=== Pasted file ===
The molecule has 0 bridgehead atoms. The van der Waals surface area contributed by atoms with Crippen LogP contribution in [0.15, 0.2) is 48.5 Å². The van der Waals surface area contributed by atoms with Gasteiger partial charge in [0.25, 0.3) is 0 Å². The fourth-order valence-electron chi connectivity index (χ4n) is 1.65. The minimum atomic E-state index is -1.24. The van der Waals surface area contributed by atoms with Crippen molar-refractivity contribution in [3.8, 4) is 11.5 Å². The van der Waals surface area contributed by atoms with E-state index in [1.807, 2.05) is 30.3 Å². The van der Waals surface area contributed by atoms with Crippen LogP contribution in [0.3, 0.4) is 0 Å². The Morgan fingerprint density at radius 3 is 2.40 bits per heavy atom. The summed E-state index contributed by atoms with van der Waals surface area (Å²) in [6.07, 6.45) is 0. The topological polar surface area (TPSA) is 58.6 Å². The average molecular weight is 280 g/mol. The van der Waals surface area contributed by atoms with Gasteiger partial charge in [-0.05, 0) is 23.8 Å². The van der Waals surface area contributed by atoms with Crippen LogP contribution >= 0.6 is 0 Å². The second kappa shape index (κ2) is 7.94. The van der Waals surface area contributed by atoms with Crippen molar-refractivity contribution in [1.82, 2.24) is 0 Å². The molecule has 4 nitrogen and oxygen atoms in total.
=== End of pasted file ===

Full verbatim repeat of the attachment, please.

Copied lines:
The molecule has 0 bridgehead atoms. The van der Waals surface area contributed by atoms with Crippen LogP contribution in [0.15, 0.2) is 48.5 Å². The van der Waals surface area contributed by atoms with Gasteiger partial charge in [0.25, 0.3) is 0 Å². The fourth-order valence-electron chi connectivity index (χ4n) is 1.65. The minimum atomic E-state index is -1.24. The van der Waals surface area contributed by atoms with Crippen molar-refractivity contribution in [3.8, 4) is 11.5 Å². The van der Waals surface area contributed by atoms with E-state index in [1.807, 2.05) is 30.3 Å². The van der Waals surface area contributed by atoms with Crippen LogP contribution in [0.3, 0.4) is 0 Å². The Morgan fingerprint density at radius 3 is 2.40 bits per heavy atom. The summed E-state index contributed by atoms with van der Waals surface area (Å²) in [6.07, 6.45) is 0. The topological polar surface area (TPSA) is 58.6 Å². The average molecular weight is 280 g/mol. The van der Waals surface area contributed by atoms with Gasteiger partial charge in [-0.05, 0) is 23.8 Å². The van der Waals surface area contributed by atoms with Crippen LogP contribution >= 0.6 is 0 Å². The second kappa shape index (κ2) is 7.94. The van der Waals surface area contributed by atoms with Crippen molar-refractivity contribution in [1.82, 2.24) is 0 Å². The molecule has 4 nitrogen and oxygen atoms in total.